Worldwide shipping and logistics group CMA CGM has announced plans to achieve carbon neutrality by 2050.
In a UN Global Compact online conference, the Chairman and CEO Rodolphe Saadé outlined new steps that the company plans for the future of shipping and logistics.
He announced that the company aims to include 10% of alternative fuels in its energy supplies by 2023 and become carbon neutral by 2050.
Saadé added that the company is currently on track to decrease the CO₂ emissions per tonne transported every kilometre by 40%, which is a goal set by the International Maritime Organization (IMO).
He added: “In 2019, we reduced our total CO₂ emissions by 6%. These significant reductions were made possible, thanks to our mobilisation, the technological innovations implemented and improved management of vessels operations.”
The conference was held on 2 June and saw participation from Deputy UN Secretary-General Amina Mohammed, Norwegian Prime Minister Erna Solberg and UN Secretary-General Special Envoy for the Ocean Peter Thomson.
How well do you really know your competitors?
Access the most comprehensive Company Profiles on the market, powered by GlobalData. Save hours of research. Gain competitive edge.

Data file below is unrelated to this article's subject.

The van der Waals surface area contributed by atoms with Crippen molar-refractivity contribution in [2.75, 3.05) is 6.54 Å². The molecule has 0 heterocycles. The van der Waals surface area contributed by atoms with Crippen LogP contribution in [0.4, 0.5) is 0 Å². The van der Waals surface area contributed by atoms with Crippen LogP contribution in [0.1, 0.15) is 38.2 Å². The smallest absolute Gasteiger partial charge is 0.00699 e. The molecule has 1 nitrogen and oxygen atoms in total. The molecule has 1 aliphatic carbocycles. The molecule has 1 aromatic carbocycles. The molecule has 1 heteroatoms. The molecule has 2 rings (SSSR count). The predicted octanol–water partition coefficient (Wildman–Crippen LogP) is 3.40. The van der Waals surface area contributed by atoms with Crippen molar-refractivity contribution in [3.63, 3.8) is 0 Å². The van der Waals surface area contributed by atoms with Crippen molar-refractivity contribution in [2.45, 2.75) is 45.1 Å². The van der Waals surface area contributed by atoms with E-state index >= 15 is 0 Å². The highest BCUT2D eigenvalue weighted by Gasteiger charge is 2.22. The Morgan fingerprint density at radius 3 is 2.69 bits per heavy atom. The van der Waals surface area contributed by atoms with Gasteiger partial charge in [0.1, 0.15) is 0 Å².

Your download email will arrive shortly
Not ready to buy yet? Download a free sample
We are confident about the unique quality of our Company Profiles. However, we want you to make the most beneficial decision for your business, so we offer a free sample that you can download by submitting the below formBy GlobalData
Other participants included the IMO Secretary-General Kitack Lim and WWF International Director-General Marco Lambertini.
In 2020, CMA CGM will launch a new 23,000 twenty-foot equivalent unit (TEU) liquefied natural gas (LNG)-powered vessel, which reiterates the company’s aim for the energy transition.
In February, German cargo container shipping line Hapag-Lloyd announced plans to use eco-friendly biofuel to reduce ship emissions.
In May 2019, the Clean Arctic Alliance (CAA) urged member states of the IMO to cut the impact of black carbon emissions from global shipping on the Arctic environment.